’Global exploitation’ scenario
Petro-polis – or – ’Corporations rule the world’
A day in the life…. ”Alex was in his AV-pod, feeling quite stressed, heading for ’peri-home’. Most middle-aged people like him had at least four ’homes’ – a downtown box, a peri-urban climate-sphere, a forest cabin, and a time-share in Berlin or New York. But now the whole Finnish metro-region, as far as Tampere & Turku, was one big suburb, where you could lose your way in the 24-hour jams and pollution. The global fin-tech system made multi-location and hyper-mobility easy – money was basically a virtual stream of experience, location, opportunity, production and consumption. But Alex’s work-life Platforms had been hacked somehow, and he was now at high risk of a Downgrade. Even worse, he could be labelled as an Other – a person with lower skills, or uncertain nationality, or unpopular with the corporates for some reason. The Others look for disused factories or remote forest areas, to build shacks and try to grow food, but then they are at risk from gangsters, and more from climate change – storms, droughts, fires, floods, super-bugs and pandemic diseases. Meanwhile the corporates make a lot of money from the workers in their climate-spheres, bigger and better all the time, for those who can afford to buy in…
The global economy returns to growth by deregulation and free markets: Finland, as a gateway to Russia and Asia seems in a good position, with its digital and bio-economy base. But this growth model seems to rely on a growing social inequality, reinforced by the corporate buy-out of public services and many kinds of government. There is a growing population of excluded and unskilled, who occupy semi-legal industrial areas or remote forests. The mainstream of society are almost owned by the corporate work-life platforms, and live an almost nomad kind of existence with multiple co-locations, while the wealthy live in protected ’climate-spheres’ in the extended ’peri-metro-region’ across southern Finland. All the time, climate change accelerates: in much of Finland it’s getting more difficult to live or work, in summer or winter, but this does bring opportunity for the corporates to run markets, auctions, eco-technologies, and property value competitions…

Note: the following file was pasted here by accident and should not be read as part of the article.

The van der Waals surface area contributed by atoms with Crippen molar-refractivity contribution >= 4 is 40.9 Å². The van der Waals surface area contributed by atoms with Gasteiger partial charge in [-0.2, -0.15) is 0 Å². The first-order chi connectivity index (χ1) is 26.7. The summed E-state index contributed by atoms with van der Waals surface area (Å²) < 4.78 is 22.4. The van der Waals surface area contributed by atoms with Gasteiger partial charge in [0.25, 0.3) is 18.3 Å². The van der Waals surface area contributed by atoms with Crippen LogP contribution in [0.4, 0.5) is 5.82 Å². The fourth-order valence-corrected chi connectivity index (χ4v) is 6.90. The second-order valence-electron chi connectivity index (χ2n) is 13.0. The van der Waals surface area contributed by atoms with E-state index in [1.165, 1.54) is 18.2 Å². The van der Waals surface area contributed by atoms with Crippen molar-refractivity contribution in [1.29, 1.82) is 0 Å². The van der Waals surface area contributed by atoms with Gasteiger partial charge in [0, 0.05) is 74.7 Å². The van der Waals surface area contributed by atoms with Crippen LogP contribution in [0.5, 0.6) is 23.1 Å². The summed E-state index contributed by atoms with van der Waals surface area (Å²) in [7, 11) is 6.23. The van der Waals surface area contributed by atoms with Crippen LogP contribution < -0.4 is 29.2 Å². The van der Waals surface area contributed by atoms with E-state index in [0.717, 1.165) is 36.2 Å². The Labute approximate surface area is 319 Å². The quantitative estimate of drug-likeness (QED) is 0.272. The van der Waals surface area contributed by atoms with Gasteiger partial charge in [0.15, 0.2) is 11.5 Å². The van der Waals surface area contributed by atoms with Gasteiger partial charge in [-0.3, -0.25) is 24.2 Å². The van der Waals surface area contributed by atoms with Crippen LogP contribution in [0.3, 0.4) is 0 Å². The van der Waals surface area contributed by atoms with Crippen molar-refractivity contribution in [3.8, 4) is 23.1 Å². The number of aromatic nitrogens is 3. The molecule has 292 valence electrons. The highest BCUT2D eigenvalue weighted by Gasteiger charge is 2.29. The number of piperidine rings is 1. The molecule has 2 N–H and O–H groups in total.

Axes of uncertainty
- Techno-economic systems: Open global boundaries, rapid innovation
- Socio-political structures: unequal, rigid hiearchies, privatized, open to corruption
- Climate & natural resources: Exploitation, rapid climate change
- Regional development: mainly metropolitan focus
- Urban form: peri-urban growth and sprawl on a big scale: multiple housing options and tenures
Counter Dynamics: Social innovation & resistance: some communities, urban or rural, do not agree with the global corporate takeover of public services and government itself. They aim to re-create new forms of solidarity and mutual aid
Wild cards & shocks: A regional level war / security crisis is not unlikely, possibly coming from Russia and the Baltics, the Middle East and Gulf, or Turkey and the Balkans. The EU and NATO would be stress-tested to the limit: Finland as a small country on the periphery would be very vulnerable.
Key growth factors: population medium growth: GDP high growth.
- Remote regions: Forests & lakes are for sale
- Rural towns: Growth of sub-culture niches
- Large cities: Government by algorithm
- Helsinki metropolis: The wealthy move to climate bubbles in the peri-urban
Implications for research
Economic digital transformation will see jobs replaced, with new divisions in a de-regulated economy: with low-skill labour costs down to the floor, while high skill and entrepreneurs are rewarded richly. Social welfare systems on a neo-liberal model, will need a rethink on how communities and networks can survive, also with local government on the risk list.
The world as a whole, and Finland will be tested by more rapid climate change, with less international cooperation. For urban development, the metropolitan peri-urban is the main growth area, but likely to be heavily defended for climate and security risks. A new generation of privatized roads and infastructure will also raise questions on how society works and for whom.